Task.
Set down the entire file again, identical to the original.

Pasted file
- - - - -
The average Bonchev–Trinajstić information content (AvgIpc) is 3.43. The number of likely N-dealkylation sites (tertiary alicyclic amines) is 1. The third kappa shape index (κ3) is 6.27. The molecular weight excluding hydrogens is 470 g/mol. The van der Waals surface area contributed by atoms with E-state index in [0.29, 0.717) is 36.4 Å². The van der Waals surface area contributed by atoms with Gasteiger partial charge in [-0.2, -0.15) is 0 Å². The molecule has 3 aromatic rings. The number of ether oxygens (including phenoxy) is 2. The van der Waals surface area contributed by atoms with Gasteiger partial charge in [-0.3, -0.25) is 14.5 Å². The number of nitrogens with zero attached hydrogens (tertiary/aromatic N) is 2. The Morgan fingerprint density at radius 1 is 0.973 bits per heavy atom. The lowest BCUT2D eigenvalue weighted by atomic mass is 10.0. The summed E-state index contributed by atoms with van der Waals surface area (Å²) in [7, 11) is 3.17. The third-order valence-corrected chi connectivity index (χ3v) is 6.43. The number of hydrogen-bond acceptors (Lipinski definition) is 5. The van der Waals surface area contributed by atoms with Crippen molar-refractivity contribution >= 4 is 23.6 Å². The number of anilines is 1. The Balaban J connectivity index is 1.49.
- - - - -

The average Bonchev–Trinajstić information content (AvgIpc) is 3.43. The number of likely N-dealkylation sites (tertiary alicyclic amines) is 1. The third kappa shape index (κ3) is 6.27. The molecular weight excluding hydrogens is 470 g/mol. The van der Waals surface area contributed by atoms with E-state index in [0.29, 0.717) is 36.4 Å². The van der Waals surface area contributed by atoms with Gasteiger partial charge in [-0.2, -0.15) is 0 Å². The molecule has 3 aromatic rings. The number of ether oxygens (including phenoxy) is 2. The van der Waals surface area contributed by atoms with Gasteiger partial charge in [-0.3, -0.25) is 14.5 Å². The number of nitrogens with zero attached hydrogens (tertiary/aromatic N) is 2. The Morgan fingerprint density at radius 1 is 0.973 bits per heavy atom. The lowest BCUT2D eigenvalue weighted by atomic mass is 10.0. The summed E-state index contributed by atoms with van der Waals surface area (Å²) in [7, 11) is 3.17. The third-order valence-corrected chi connectivity index (χ3v) is 6.43. The number of hydrogen-bond acceptors (Lipinski definition) is 5. The van der Waals surface area contributed by atoms with Crippen molar-refractivity contribution >= 4 is 23.6 Å². The number of anilines is 1. The Balaban J connectivity index is 1.49.